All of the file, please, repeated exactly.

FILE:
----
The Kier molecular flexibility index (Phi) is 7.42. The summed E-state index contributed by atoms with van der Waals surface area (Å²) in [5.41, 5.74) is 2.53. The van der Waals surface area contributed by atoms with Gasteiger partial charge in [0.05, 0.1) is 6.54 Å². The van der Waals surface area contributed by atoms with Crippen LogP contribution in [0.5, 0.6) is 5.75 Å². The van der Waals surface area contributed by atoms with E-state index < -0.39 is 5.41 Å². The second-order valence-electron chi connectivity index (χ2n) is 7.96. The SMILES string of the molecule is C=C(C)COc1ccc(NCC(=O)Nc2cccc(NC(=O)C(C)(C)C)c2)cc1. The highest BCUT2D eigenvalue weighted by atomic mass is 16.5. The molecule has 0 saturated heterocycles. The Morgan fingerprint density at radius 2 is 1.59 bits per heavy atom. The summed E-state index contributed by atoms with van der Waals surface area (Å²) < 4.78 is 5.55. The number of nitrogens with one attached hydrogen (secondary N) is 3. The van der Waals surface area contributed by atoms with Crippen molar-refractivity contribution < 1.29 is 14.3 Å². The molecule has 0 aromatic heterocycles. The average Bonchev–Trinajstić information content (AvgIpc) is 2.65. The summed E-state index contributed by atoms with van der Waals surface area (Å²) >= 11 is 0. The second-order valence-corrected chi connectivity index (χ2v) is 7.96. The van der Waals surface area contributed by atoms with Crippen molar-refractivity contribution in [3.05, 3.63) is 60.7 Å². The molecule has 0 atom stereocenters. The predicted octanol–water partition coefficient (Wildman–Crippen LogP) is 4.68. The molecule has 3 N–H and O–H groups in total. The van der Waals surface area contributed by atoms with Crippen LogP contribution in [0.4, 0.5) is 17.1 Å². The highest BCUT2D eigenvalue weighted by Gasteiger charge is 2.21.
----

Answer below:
The Kier molecular flexibility index (Phi) is 7.42. The summed E-state index contributed by atoms with van der Waals surface area (Å²) in [5.41, 5.74) is 2.53. The van der Waals surface area contributed by atoms with Gasteiger partial charge in [0.05, 0.1) is 6.54 Å². The van der Waals surface area contributed by atoms with Crippen LogP contribution in [0.5, 0.6) is 5.75 Å². The van der Waals surface area contributed by atoms with E-state index < -0.39 is 5.41 Å². The second-order valence-electron chi connectivity index (χ2n) is 7.96. The SMILES string of the molecule is C=C(C)COc1ccc(NCC(=O)Nc2cccc(NC(=O)C(C)(C)C)c2)cc1. The highest BCUT2D eigenvalue weighted by atomic mass is 16.5. The molecule has 0 saturated heterocycles. The Morgan fingerprint density at radius 2 is 1.59 bits per heavy atom. The summed E-state index contributed by atoms with van der Waals surface area (Å²) < 4.78 is 5.55. The number of nitrogens with one attached hydrogen (secondary N) is 3. The van der Waals surface area contributed by atoms with Crippen molar-refractivity contribution < 1.29 is 14.3 Å². The molecule has 0 aromatic heterocycles. The average Bonchev–Trinajstić information content (AvgIpc) is 2.65. The summed E-state index contributed by atoms with van der Waals surface area (Å²) >= 11 is 0. The second-order valence-corrected chi connectivity index (χ2v) is 7.96. The van der Waals surface area contributed by atoms with Crippen molar-refractivity contribution in [3.05, 3.63) is 60.7 Å². The molecule has 0 atom stereocenters. The predicted octanol–water partition coefficient (Wildman–Crippen LogP) is 4.68. The molecule has 3 N–H and O–H groups in total. The van der Waals surface area contributed by atoms with Crippen LogP contribution in [0.4, 0.5) is 17.1 Å². The highest BCUT2D eigenvalue weighted by Gasteiger charge is 2.21.